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Running backwards


JUSTIN MARVILLE

Running backwards

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A BLAST FROM THE PAST still thinks Barbados’ distance running is really running backwards.
One time record holder George Griffith has lamented the state of the local sport once again following Barbados’ continual struggles in the half-marathon and says he is prepared to help to put distance running back on course.
Griffith made the comments a week after the 30th edition of the Run Barbados series where a Barbadian could only place as high as ninth in the half marathon.
“I’ve been disappointed for the last couple years actually because I set a Barbados record of one hour, 13 minutes and 35.5 seconds back in 1967 and the fact that we are more than 40 years later and the first Barbadian home did 1:22:08,” he explained.
“It shows we have been in reverse for some time now and we need to change that. Even though the few people involved are giving of their best efforts, clearly we have a long way to go so we can regain what
 we had in the past.”
It’s the second time in three years that the executive director of the Barbados Family Planning Association has expressed such sentiments after making similar comments following the end of the 2010 series.
The first Bajan finished that half marathon in 1:20:32, almost two minutes faster than Jerome Blackett’s ninth-placed clocking this year.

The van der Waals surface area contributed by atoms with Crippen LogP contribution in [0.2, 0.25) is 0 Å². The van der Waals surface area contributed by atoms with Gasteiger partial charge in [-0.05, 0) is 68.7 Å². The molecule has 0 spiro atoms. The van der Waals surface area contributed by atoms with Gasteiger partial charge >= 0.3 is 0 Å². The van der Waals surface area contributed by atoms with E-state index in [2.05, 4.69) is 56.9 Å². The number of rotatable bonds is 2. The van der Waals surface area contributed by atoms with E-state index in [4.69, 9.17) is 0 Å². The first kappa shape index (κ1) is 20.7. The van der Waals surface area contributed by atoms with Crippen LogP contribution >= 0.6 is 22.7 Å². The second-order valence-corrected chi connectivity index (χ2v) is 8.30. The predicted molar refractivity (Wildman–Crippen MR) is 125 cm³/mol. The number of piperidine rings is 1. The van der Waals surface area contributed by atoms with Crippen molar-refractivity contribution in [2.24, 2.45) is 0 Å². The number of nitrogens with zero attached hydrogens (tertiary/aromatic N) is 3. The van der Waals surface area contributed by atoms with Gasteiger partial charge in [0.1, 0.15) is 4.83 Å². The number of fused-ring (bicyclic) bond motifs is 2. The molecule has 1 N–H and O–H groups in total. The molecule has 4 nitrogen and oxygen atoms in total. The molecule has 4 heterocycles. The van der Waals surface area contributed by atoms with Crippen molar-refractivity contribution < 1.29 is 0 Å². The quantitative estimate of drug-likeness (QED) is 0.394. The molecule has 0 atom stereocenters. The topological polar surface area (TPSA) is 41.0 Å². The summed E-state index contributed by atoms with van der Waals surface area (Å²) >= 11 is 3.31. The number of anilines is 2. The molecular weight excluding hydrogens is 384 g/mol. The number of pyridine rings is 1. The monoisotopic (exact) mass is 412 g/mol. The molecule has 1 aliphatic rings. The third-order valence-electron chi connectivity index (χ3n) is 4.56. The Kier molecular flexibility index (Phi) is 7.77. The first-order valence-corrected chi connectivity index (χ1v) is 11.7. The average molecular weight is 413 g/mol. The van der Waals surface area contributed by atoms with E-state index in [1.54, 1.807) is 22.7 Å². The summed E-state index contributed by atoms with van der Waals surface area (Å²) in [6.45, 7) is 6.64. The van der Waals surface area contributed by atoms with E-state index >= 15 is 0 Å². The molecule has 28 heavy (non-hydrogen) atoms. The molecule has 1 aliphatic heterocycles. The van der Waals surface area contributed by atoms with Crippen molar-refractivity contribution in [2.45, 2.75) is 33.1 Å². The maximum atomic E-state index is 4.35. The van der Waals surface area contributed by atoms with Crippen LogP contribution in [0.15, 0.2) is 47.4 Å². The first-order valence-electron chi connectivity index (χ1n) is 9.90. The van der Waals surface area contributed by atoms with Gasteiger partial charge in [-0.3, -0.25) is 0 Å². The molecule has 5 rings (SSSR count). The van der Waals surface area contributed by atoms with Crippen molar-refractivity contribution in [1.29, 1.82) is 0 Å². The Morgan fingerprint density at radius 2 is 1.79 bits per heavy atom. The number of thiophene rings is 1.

Barbados hasn’t seriously contended for the top spot in either the marathon or half marathon since the days of Adelbert Browne and Reuben McCollin in the late 1980s.
“I feel we need to look at young people from age 16 to 24 in the first instance in terms of remedial work, and we have to accept that mental stamina is as important as the physical because if you don’t have the mental capacity to judge a race then you’re still in trouble,” reasoned Griffith.
“It’s not that we don’t have the talent either,
as I see so many scores and scores of strong looking men on the block so that means there is a lot of talent going by untapped and undiscovered. And there are so many opportunities that are available today for a youngster who is not strong academically to make good money from it.
“But it calls for those people with the experience and competence like myself to come forward and offer assistance to the NSC, schools and the clubs and hopefully they would take the guidance and support.”
He recalled his days as a schoolboy at St Catherine’s where he was a part of the Phillipians Club,  and called for more cross-country races during the athletics calendar to encourage more juniors to pick up the discipline.
“We had the support system from school teachers and we had regular cross-country runs,” Griffith said.
“At that time wherever you went in Barbados you had people expressing interest in athletics, particularly distance running.”

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